“The session on ‘Holistic Approach to Atomic Energy’ deserved more attention as it deliberated on India’s energy requirements and where they can come from. The paper on ‘India’s Future Needs of Electricity’ by S P Sukhatme, professor emeritus at IIT Bombay, projected the country’s energy requirement, 50 years from now, when the population is expected to stabilise,” says Mondal, who presented a paper on ‘Neutrinos and INO’. In his presentation, Sukhatme said India should aim for a per capita power generation of 4,000 kWh/year to meet the requirements of a growing population.
“Professor N R Jagannathan from AIIMS, New Delhi, described the role of Magnetic Resonance Imaging (MRI) and Magnetic Resonance Spectroscopy (MRS) in cancer. These techniques cover a broad range of applications from fast non-invasive anatomical measurements to the study of tissue physiology and metabolism in in vivo condition,” says Roy. The technique helps determine the concentration and relative levels of metabolites, which, in turn, is useful for characterising normal and cancer tissues and their response to therapy. “Both MRI and MRS being non-invasive can be used for repetitive measurements on same subject. Therefore, proper application of these techniques can be used for early diagnosis of cancer,” says Roy, who presented a paper on the growth factor-mediated signalling events in ovarian cancer.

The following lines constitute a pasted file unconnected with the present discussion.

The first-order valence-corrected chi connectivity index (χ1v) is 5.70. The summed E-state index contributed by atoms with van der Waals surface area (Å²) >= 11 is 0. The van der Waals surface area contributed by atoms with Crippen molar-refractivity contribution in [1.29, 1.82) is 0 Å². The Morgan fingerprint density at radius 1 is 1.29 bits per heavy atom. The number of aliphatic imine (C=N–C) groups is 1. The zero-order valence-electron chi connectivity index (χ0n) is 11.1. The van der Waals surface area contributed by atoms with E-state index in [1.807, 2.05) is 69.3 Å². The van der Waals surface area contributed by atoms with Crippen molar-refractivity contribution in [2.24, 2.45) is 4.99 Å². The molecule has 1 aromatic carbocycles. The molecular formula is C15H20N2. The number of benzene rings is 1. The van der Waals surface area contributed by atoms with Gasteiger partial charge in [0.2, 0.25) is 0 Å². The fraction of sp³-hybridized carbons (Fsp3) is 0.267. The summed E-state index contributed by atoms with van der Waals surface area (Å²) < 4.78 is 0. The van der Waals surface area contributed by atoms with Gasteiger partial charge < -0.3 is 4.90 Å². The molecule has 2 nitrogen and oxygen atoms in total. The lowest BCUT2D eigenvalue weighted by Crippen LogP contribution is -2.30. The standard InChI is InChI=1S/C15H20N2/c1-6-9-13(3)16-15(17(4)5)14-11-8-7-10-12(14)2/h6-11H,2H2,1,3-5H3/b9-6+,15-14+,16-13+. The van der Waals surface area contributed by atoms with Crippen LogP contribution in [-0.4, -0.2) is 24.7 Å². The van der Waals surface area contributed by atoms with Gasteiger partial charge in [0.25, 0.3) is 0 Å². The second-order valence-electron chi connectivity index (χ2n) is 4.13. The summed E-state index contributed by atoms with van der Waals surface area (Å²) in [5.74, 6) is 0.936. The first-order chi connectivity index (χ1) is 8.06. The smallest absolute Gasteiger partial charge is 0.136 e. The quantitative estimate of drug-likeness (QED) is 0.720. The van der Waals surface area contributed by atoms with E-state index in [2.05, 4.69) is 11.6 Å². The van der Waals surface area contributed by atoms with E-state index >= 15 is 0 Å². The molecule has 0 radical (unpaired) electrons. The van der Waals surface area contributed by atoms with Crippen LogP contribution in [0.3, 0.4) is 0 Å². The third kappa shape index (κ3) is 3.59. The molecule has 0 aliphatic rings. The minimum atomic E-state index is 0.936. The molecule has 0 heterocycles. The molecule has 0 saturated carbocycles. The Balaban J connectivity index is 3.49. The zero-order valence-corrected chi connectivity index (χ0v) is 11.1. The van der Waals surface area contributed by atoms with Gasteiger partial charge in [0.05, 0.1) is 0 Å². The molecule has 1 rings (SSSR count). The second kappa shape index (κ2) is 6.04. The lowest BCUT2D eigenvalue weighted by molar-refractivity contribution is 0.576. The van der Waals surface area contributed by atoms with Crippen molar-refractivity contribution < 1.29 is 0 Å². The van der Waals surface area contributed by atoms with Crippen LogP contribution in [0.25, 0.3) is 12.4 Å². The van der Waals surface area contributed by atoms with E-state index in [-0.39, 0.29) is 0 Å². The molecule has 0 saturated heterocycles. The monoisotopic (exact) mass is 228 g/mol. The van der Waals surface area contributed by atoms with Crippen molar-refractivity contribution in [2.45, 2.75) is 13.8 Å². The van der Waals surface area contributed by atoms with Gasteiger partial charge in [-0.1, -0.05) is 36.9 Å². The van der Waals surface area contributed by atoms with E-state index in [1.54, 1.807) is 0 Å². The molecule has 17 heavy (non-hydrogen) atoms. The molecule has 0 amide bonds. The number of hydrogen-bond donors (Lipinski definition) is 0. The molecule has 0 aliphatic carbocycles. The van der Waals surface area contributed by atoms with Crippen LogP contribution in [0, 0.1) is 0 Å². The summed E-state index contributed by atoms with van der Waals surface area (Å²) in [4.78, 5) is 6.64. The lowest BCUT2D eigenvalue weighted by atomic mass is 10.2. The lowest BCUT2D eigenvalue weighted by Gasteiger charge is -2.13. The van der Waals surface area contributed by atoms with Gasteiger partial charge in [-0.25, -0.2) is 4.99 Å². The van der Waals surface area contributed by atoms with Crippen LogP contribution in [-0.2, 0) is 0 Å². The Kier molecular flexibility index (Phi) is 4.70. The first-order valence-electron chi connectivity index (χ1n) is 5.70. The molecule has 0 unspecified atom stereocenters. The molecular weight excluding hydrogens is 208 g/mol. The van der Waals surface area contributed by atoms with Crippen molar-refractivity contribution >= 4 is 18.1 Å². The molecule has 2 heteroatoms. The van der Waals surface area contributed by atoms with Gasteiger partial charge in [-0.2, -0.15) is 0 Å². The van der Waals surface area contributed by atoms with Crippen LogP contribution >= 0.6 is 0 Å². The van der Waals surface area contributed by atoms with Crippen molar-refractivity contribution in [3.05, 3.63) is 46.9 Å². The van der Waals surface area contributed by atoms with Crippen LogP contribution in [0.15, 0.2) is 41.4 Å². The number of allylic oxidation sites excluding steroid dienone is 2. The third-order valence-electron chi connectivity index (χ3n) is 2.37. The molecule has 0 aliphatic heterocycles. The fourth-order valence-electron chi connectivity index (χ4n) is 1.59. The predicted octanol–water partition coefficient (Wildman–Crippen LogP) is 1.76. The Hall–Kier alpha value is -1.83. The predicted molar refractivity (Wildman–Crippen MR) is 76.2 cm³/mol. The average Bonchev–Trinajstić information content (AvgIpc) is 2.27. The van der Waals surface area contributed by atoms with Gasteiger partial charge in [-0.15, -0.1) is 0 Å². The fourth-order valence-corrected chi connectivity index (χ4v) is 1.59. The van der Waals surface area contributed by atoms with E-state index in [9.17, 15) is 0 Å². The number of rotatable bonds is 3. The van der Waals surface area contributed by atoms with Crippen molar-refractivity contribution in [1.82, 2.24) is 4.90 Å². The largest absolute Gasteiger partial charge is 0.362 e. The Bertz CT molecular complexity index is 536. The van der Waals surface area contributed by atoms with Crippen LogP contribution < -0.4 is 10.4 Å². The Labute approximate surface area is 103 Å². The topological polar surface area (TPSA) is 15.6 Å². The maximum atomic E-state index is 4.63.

The paper on ‘Archaeobotany and Old and New World Relations’ by Dr K S Saraswat from Birbal Sahani Institute of Palaeobotany, Lucknow, showed that Indians and other parts of Asia had links with America thousands of years before explorer Christopher Columbus discovered the routes to the Western Hemisphere in the 15th Century. “This was a significant paper in which Saraswat stated that pineapple, maize, sunflower, peanuts, custard apple, tobacco and other such plants and food grains, which are native to America and other European countries, existed in India. In ‘Tools, Techniques and Time: Multiple Approaches to the Study of South Asia’s Pre-Historic Past’, a paper presented by Dr Shanti Pappu, director of Sharma Centre for Heritage Education at Chennai, the researcher spoke about excavations at 200 sites around Attirampakkam, 60 km west of Chennai, found that humanoids inhabited India between 1.07 Ma (megaannus, equivalent to one million years) and 1.7 Ma. The findings revealed this is much earlier than the previously estimated age of humanoids in India, closer to the age of oldest known humanoid sites in Africa,” says Vahia, who presented a paper on ‘Future Labs for Archaeology’.